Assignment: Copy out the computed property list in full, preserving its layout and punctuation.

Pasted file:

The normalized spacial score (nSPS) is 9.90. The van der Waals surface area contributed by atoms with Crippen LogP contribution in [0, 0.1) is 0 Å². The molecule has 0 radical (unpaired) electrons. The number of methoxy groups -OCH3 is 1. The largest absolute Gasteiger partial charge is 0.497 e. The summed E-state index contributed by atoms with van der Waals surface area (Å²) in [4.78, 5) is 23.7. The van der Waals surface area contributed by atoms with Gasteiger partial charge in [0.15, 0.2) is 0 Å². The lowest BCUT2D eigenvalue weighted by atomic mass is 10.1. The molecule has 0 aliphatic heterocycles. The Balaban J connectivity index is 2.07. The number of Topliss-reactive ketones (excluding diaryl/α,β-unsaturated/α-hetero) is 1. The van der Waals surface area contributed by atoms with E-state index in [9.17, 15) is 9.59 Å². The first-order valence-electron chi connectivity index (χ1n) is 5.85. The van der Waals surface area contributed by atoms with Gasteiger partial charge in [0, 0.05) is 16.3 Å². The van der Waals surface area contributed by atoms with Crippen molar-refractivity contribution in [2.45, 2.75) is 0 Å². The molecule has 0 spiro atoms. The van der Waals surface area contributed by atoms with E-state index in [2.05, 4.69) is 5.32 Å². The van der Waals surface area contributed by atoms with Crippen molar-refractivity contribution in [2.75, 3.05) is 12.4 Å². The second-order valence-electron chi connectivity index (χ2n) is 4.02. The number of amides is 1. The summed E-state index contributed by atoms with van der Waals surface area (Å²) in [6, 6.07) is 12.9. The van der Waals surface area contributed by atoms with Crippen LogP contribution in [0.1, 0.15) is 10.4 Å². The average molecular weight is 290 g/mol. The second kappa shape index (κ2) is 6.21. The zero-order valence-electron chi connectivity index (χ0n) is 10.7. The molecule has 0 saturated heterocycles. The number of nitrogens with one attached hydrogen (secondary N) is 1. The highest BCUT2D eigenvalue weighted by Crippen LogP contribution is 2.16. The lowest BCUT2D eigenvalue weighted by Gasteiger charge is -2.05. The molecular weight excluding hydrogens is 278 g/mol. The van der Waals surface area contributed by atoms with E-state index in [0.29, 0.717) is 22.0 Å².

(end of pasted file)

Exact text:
The normalized spacial score (nSPS) is 9.90. The van der Waals surface area contributed by atoms with Crippen LogP contribution in [0, 0.1) is 0 Å². The molecule has 0 radical (unpaired) electrons. The number of methoxy groups -OCH3 is 1. The largest absolute Gasteiger partial charge is 0.497 e. The summed E-state index contributed by atoms with van der Waals surface area (Å²) in [4.78, 5) is 23.7. The van der Waals surface area contributed by atoms with Gasteiger partial charge in [0.15, 0.2) is 0 Å². The lowest BCUT2D eigenvalue weighted by atomic mass is 10.1. The molecule has 0 aliphatic heterocycles. The Balaban J connectivity index is 2.07. The number of Topliss-reactive ketones (excluding diaryl/α,β-unsaturated/α-hetero) is 1. The van der Waals surface area contributed by atoms with E-state index in [9.17, 15) is 9.59 Å². The first-order valence-electron chi connectivity index (χ1n) is 5.85. The van der Waals surface area contributed by atoms with Gasteiger partial charge in [0, 0.05) is 16.3 Å². The van der Waals surface area contributed by atoms with Crippen molar-refractivity contribution in [2.45, 2.75) is 0 Å². The molecule has 0 spiro atoms. The van der Waals surface area contributed by atoms with E-state index in [2.05, 4.69) is 5.32 Å². The van der Waals surface area contributed by atoms with Crippen molar-refractivity contribution in [2.75, 3.05) is 12.4 Å². The second-order valence-electron chi connectivity index (χ2n) is 4.02. The number of amides is 1. The summed E-state index contributed by atoms with van der Waals surface area (Å²) in [6, 6.07) is 12.9. The van der Waals surface area contributed by atoms with Crippen LogP contribution in [0.1, 0.15) is 10.4 Å². The average molecular weight is 290 g/mol. The second kappa shape index (κ2) is 6.21. The zero-order valence-electron chi connectivity index (χ0n) is 10.7. The molecule has 0 saturated heterocycles. The number of nitrogens with one attached hydrogen (secondary N) is 1. The highest BCUT2D eigenvalue weighted by Crippen LogP contribution is 2.16. The lowest BCUT2D eigenvalue weighted by Gasteiger charge is -2.05. The molecular weight excluding hydrogens is 278 g/mol. The van der Waals surface area contributed by atoms with E-state index in [0.29, 0.717) is 22.0 Å².